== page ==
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April 01, 1988 - Image 3

Resource type:
Text
Publication:
The Michigan Daily, 1988-04-01

Disclaimer: Computer generated plain text may have errors. Read more about this.

Music school concert to
salute King's struggle

The Michigan Daily-Friday, April 1, 1988- Page 3
VP wants two people

for equality,
By VERONICA WOOLRIDGE the organizer of the c
Twenty years after Dr. Martin Patterson said K
Luther King Jr. was felled by an as- immense significanc
sassin's bullet, the University will throughout the coun
commemorate the civil rights tension at the U of
leader's dream with a performance of reminded us all tha
Adolphus Hailstork's "Done Made come a long way s
My Vow." death, the goals he
Hails tork, who was a not yet been fully ac
King/Chavez/Parks Visiting Profes- son said.
sor at the University, last fall wrote "It is incumbent
the work for chorus and orchestra in memorate Dr. King'
1985. It recognizes the strength of firming those ideas
people born in bondage, using Afro- which remain a strt
American musical idioms and sec- eryday lives of Black
tions of Dr. King's "I Have A VICE PROVO
Dream" speech. ity Affairs Charles
THROUGHOUT THE text, saying, "The Univc
the work proclaims, "My name is entity. Everybody h
toil, my mother is strength, my fu- bility to make King';
ture is achievement, and my goal is Barbara Robinso
pride," said Willis Patterson, associ- vices associate, sa
ate dean of the School of Music and should inspire people
to terminate fund
1,644.
To receive MSA
Continued from Page 1 PIRGIM must reque
Using the 75 cents would allow port from the asse
the assembly to not increase its fee, fund, like other stud
Overdorf and new MSA President PIRGIM will pr
Michael Phillips said. this route because l
But Regent Deane Baker (R-Ann the fund to aid stud
Arbor) said the MSA fee may be cut. specific projects and
"My own view is that the fee was vironmental lobbyis
increased specifically to fund PIR- bulk of its student fe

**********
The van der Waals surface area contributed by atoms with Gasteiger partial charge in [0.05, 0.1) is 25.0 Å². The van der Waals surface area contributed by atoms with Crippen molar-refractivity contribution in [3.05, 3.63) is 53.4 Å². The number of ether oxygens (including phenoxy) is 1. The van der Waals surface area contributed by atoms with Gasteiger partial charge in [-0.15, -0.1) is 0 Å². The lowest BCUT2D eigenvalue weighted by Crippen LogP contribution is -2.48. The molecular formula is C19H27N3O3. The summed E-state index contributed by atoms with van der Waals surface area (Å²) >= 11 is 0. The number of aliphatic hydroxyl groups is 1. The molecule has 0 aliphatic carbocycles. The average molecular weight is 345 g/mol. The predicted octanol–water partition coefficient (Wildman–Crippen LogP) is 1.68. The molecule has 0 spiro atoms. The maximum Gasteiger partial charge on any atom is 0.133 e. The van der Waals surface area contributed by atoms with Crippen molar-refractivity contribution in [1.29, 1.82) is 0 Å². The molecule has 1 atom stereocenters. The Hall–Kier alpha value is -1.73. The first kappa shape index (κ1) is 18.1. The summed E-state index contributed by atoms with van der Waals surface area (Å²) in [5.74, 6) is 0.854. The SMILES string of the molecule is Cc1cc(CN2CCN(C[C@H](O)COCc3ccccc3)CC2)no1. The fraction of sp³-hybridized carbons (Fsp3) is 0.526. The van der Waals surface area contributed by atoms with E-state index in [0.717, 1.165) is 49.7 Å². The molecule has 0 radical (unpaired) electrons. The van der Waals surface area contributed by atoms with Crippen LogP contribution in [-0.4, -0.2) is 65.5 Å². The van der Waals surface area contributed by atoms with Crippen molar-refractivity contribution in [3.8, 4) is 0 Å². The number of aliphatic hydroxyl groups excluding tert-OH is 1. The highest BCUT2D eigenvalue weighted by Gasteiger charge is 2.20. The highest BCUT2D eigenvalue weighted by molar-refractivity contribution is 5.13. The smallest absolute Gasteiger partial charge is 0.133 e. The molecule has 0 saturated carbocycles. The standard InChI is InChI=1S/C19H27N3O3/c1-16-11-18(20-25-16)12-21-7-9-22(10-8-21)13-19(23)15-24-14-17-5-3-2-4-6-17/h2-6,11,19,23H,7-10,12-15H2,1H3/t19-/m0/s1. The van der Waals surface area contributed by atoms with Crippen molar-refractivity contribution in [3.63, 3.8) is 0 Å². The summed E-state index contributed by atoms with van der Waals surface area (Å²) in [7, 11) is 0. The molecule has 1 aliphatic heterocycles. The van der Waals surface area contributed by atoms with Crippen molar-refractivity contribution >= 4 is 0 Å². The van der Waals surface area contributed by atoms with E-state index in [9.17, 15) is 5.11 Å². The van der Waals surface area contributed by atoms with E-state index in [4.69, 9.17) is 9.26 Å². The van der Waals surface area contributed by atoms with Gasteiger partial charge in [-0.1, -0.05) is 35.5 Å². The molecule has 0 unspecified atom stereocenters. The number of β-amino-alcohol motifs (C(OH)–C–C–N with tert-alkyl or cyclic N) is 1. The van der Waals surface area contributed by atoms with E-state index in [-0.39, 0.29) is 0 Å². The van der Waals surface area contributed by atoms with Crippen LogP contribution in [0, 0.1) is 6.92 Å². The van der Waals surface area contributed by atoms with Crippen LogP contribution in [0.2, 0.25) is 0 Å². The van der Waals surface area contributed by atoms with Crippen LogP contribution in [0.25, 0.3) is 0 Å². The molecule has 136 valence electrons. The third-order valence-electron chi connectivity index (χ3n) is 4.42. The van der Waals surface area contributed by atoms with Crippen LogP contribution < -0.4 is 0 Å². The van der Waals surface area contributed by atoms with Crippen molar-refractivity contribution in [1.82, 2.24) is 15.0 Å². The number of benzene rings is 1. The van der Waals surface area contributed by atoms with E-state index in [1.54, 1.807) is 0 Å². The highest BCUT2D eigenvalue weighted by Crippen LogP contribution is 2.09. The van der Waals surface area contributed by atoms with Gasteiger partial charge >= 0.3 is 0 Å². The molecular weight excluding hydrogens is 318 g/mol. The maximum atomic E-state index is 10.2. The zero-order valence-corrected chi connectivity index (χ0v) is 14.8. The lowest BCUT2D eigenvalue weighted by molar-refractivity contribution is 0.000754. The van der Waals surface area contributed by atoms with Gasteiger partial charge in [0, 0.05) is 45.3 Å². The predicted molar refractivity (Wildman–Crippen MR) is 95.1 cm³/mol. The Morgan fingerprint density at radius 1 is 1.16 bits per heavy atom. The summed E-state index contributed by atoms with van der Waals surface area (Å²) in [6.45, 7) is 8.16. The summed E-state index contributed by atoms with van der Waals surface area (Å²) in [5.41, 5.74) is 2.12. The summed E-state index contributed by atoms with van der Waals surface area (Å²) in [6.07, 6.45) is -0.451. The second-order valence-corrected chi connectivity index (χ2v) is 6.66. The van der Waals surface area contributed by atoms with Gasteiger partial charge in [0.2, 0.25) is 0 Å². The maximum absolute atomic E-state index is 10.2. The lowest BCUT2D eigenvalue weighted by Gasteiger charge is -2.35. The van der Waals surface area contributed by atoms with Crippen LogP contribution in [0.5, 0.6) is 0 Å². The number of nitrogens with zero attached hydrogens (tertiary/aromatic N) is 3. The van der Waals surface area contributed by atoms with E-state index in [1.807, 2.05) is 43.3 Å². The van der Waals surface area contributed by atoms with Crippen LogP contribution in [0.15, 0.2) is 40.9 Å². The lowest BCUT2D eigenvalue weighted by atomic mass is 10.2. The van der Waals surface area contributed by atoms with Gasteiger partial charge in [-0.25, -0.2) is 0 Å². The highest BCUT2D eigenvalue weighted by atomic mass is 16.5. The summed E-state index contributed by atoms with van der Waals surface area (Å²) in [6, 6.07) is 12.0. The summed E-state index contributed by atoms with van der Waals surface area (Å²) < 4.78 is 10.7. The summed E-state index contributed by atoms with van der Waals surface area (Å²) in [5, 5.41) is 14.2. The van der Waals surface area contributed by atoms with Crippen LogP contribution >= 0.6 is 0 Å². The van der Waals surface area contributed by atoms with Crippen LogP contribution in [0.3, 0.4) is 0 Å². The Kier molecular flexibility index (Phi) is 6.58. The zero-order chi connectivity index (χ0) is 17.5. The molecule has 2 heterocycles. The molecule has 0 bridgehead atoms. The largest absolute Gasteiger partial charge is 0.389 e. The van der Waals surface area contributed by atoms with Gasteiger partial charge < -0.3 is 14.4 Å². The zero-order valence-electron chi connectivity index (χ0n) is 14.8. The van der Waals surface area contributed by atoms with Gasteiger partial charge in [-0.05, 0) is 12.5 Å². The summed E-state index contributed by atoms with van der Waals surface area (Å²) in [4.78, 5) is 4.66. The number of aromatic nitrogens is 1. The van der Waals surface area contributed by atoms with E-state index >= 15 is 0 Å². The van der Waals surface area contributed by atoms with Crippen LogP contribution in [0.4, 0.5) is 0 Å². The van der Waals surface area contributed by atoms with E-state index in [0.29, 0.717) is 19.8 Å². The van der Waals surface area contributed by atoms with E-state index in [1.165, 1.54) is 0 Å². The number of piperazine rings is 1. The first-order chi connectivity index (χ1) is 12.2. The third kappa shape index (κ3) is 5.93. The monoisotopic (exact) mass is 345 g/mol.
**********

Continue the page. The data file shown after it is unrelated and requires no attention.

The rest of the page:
GIM," he said. "If that is the case, it be more than $20,0
seems fair and equitable that (the fee) funds - to pay the
should be reduced by 75 cents." lawyer and two f
Chair of PIRGIM's Board of Di- coordinators.
rectors Judy Hyslop, an LSA senior, Without a compa
said the group wants to stay on funding, Hyslop sai
campus but needs strong student discontinue its car
support. which include
"We're confused," she said. SAFEWALK and t
"Students should fund PIRGIM ters for toxic chem
themselves, and they have asked to tinue with its state
do that in the past. But with the "We can't ask son
election results, there is not a clear Bloomfield to pay f
indication whether students want to jects," she said.
have PIRGIM on campus." Vice Chair of PIR
In the elections, students voted Directors Wendy S
1,849 to 1,731 against proposal 2, junior, cited several
which would have continued ther-
current funding system. Meanwhile,
students voted in favor of proposal 3
LaGROC #*u
Continued from Page 3
disapprove of (gay rights)," said an CANTERBUR
LSA sophomore on the Diag yester- Worship S(
day who asked not to be identified. (The Chaplain
"Normally, I'd support them, but I Episcopal Chu
U-M Comm
don't approve of the tactics they're 218 N. Divi
using... it's kind of deceitful," be- Good Fr
cause it in effect forces students to Li2 of the
take a position, she said. meditations by t
But her companion, an LSA (at St. Andrew
sophomore who also asked to remain The Great Viti
anonymous, disagreed. "I may not 10:30 p.m. S
necessarily agree with how (gays and 5:00 Easter
necessarily. areP.m. Holy
lesbians) live their lives, but it's not with Rene
my business to tell them... I'll wear Baptismal
blue jeans," she said. 6:00 p.m. Fea

CIVI
concert.
ing's death has
e on campus and
ntry. "The racial
f M last winter
t while we have
ince Dr. King's
articulated have
thieved," Patter-
on us to com-
's death by reaf-
he stood for and
uggle in the ev-
people."
)ST for Minor-
Moody agreed,
ersity is not an
as the responsi-
s dream reality."
rn, a student ser-
id the concert
e to continue the

1 righs
civil rights struggle. She equates her
generation's feelings about Dr. King
with young people's attitudes today
about Jesse Jackson: "There is a cer-
tain sense of pride, the walls started
tumbling down and the more we did
the more successful we were."
THE SUCCESS of the concert
is dependent on performers who will
include tenor Gregory Broughton, a
graduate student in music; Glenda
Kirkland, a member of the voice
faculty at Eastern Michigan Univer-
sity; the Brazeal Dennard Chorale
from Detroit; the Our Own Thing
Chorale of Ann Arbor; the Univer-
sity's Minority Music Students As-
sociation, and other area musicians.
Patterson, who is also a voice
professor, will be the narrator.
The free performance will begin